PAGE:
Almost 10 per cent of Premier League and EFL players surveyed last season by the Professional Footballers’ Association said they had experienced bullying during their careers, while almost five per cent had suicidal thoughts.
Well-being data released by the PFA to the PA news agency on World Mental Health Day highlights the social and mental health challenges current and former professionals face, but also the work the union is doing to help its members.
Seventy-nine out of 843 male players in the EFL and Premier League surveyed across the course of last season said they had been bullied at some point in their professional life, while 40 said they had experienced thoughts about taking their own life in the three months prior to completing the survey.
Dr Michael Bennett, director of PFA Well-Being, said of the bullying statistics: “These are stark figures that illustrate how serious these issues are in the game.
“Based on this feedback, we have adapted the sessions this season to learn more about the type of bullying players face.
“It could be peer-on-peer bullying, for example, from team-mates in the dressing room or training ground. It could be by club staff or management.
“We are particularly concerned around transfer windows. We know that players can be isolated from their squads when a club is trying to force a move. We are often dealing with cases like this.
“Ultimately, whether it is the training ground or the stadium on a matchday, it’s a player’s workplace. They have a right to feel protected and safe at work. It feels obvious to state, but any form of bullying will have a lasting impact on an individual’s mental health.
“Having this type of approach helps us identify topics such as bullying and enables us then to take proactive steps on behalf of members.
“We are constantly evolving our sessions across a wide range of topics based on the information the players give us. This occurs at all levels, from academy players to first-team squads.
“Having this information on this scale from different age groups across both the men’s and women’s game gives us a unique and up-to-date insight into player welfare right across English professional football. Importantly, we can also ensure that we are presenting players with clear pathways specific to the issues affecting them.”
Twelve per cent of players – 98 – said they had felt pressured into getting vaccinated against Covid-19 or felt emotional distress about it.
The data was gathered at well-being workshops held at clubs over the course of the 2021-22 campaign.
It found 189 of the 843 players – more than one-fifth – had experienced severe anxiety, to the point of feeling afraid or that something awful might happen.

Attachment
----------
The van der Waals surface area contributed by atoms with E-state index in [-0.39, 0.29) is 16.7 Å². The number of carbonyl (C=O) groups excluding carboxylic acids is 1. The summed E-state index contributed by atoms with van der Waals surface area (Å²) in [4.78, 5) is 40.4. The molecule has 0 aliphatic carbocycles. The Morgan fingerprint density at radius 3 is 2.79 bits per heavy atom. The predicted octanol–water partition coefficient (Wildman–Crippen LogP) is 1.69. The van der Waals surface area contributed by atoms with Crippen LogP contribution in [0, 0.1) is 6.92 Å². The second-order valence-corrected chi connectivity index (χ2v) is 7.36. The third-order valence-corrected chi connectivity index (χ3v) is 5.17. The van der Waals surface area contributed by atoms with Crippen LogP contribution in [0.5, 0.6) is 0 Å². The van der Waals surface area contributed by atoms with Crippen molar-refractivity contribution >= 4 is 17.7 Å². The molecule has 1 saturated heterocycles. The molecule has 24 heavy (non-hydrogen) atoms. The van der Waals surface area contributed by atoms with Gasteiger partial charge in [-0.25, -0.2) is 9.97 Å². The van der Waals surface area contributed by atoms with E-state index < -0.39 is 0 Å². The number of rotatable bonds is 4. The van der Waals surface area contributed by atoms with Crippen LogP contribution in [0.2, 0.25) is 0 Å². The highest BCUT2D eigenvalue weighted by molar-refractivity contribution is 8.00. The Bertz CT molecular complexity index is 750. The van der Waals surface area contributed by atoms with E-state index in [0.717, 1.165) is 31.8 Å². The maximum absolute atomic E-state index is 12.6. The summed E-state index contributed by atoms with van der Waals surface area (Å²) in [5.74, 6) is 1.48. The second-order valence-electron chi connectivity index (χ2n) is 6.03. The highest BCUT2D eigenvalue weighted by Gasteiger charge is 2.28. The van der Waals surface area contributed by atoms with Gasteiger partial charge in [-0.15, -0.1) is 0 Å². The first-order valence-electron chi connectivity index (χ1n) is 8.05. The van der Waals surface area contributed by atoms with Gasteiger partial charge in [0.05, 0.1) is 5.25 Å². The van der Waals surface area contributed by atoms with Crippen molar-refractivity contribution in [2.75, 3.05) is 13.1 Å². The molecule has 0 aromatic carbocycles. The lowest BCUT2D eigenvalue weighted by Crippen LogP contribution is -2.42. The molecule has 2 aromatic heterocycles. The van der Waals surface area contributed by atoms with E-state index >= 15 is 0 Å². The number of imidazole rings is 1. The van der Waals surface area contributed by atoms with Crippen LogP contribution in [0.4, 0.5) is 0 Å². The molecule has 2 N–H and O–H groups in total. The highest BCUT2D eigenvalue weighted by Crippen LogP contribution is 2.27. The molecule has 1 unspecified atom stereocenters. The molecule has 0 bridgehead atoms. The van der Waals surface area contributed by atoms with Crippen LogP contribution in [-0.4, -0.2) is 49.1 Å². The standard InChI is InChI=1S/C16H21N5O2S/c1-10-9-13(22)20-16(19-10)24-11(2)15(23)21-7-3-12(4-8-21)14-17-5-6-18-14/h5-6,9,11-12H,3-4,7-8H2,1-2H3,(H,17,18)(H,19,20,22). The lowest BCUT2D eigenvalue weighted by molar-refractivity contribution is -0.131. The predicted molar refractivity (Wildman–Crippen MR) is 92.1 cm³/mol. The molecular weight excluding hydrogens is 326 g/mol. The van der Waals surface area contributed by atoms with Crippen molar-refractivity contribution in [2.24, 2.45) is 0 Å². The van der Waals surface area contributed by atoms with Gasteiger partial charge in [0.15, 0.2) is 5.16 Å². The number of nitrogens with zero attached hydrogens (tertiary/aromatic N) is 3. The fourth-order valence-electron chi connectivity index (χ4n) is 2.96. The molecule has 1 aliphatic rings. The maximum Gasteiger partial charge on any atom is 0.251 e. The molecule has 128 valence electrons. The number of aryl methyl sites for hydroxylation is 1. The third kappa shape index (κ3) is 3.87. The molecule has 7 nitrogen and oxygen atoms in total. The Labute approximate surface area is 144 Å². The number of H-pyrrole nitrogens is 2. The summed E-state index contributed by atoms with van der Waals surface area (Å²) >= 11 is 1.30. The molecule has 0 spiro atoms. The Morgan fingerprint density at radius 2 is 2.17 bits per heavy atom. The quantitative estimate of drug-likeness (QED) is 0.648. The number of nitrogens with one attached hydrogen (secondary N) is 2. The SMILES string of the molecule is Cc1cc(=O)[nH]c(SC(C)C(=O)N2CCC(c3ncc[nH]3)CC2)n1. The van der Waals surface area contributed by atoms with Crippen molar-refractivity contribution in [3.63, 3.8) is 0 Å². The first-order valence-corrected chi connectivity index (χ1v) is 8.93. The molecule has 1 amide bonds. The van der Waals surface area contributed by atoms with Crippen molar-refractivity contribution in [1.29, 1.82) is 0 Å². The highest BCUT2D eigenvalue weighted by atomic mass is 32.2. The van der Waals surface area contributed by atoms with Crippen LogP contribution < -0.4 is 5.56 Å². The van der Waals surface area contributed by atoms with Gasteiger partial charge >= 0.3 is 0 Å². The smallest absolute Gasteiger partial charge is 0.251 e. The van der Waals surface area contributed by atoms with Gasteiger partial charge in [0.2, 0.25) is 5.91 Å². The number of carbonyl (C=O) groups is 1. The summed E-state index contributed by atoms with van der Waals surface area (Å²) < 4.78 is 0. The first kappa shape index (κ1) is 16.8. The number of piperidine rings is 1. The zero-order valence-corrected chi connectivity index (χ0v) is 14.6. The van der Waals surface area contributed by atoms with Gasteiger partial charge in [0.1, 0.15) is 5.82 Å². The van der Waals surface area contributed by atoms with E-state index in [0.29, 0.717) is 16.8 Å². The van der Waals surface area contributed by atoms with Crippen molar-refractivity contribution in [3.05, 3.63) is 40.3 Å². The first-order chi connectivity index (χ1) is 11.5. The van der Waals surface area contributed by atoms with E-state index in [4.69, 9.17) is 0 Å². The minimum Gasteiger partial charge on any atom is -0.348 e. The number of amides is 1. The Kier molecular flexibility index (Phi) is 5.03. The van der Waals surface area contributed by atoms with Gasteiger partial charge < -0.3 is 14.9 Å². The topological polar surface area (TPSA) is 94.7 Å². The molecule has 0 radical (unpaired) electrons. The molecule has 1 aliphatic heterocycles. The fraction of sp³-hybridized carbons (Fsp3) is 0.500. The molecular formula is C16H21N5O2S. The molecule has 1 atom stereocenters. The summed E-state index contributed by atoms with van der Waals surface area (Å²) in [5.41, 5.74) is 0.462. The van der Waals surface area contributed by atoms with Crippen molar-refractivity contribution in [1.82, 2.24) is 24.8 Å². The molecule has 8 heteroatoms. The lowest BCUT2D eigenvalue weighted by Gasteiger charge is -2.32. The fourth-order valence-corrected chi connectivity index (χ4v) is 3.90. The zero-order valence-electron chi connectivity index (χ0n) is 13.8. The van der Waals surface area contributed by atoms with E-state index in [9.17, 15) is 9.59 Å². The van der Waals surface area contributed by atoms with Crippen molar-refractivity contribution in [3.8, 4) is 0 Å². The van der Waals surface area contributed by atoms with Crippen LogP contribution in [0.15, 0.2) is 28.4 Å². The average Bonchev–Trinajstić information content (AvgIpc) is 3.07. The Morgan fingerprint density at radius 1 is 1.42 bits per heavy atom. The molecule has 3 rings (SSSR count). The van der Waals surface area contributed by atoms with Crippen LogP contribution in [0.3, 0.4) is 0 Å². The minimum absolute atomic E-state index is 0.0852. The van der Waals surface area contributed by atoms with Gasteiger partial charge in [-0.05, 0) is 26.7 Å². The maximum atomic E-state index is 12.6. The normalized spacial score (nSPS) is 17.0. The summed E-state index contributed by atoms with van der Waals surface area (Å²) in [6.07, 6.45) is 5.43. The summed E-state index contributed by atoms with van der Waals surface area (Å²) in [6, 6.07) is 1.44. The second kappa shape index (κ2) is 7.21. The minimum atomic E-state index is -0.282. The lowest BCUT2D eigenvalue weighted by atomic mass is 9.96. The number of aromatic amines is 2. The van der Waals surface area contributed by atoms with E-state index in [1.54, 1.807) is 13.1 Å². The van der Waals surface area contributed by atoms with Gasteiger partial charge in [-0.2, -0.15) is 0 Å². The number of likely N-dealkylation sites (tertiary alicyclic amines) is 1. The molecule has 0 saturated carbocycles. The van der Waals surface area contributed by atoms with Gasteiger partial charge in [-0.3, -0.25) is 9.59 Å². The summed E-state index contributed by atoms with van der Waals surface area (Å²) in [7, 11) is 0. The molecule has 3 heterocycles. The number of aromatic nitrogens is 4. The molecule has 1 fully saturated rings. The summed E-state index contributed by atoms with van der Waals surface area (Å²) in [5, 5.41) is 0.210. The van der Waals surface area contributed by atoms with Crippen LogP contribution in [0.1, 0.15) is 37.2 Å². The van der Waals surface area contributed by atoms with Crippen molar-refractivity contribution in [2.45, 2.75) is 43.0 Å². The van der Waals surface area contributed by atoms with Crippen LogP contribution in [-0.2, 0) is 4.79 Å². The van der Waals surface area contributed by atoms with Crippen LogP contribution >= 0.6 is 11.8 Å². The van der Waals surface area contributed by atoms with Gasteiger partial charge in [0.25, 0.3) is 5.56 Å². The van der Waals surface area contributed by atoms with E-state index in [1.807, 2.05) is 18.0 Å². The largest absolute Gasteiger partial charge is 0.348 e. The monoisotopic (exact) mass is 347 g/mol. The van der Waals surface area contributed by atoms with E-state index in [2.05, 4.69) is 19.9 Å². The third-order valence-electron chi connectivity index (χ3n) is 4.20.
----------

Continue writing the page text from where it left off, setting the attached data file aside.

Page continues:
Dr Bennett added: “Elite sport can be a highly pressurised and competitive environment. Professional football is a results-based industry, for both players and staff, careers are on the line. Livelihoods are on the line.
“It’s a constant rollercoaster. A bad pass or a missed chance, your confidence goes. Score a goal, and the adrenaline is pumping.
“Players are often at the mercy of a short-term focus and factors outside their control, such as injury, transfer policies, and team selection. Any of which can have a dramatic impact on their long-term career.
“We host well-being workshops at clubs with players of all ages, ranging from the academy to first team. These sessions are vital in creating a secure place to discuss mental health.
“The data shows that most players will be concerned about at least some aspects of their well-being. These conversations help normalise talking about mental health with the squad.
“Following the workshops, we ask the players to complete a confidential online survey. This gives the players an opportunity to speak openly about the issues impacting them, but importantly, it is a safe space for them to seek further support from the PFA if they feel they need it.
“At the end of the visit, we give the club an anonymised breakdown of the issues impacting their squad, which we know from feedback is valued information. We can assist the club in ensuring that the players have clear pathways to access appropriate help.”
It was at a workshop at Blackpool where Jake Daniels first asked for support via the online survey regarding his sexuality. In May, Daniels became the first active player in the English men’s game to come out as gay in more than 30 years.
Prior to coming out, he had led a six-month process also involving the PFA and Blackpool to ensure as comfortable an environment as possible was created around him.
The club and the union are continuing to support him.
The PFA also revealed that 520 members accessed counselling or support services via Sporting Chance last season. Forty-seven per cent were current players, 48 per cent were former players and five per cent were family members of players that the union agreed to support.
Nine per cent of the 520 were female players, 86 per cent of whom were current and 14 per cent former players.
Published: by Radio NewsHub Source : Radio News Hub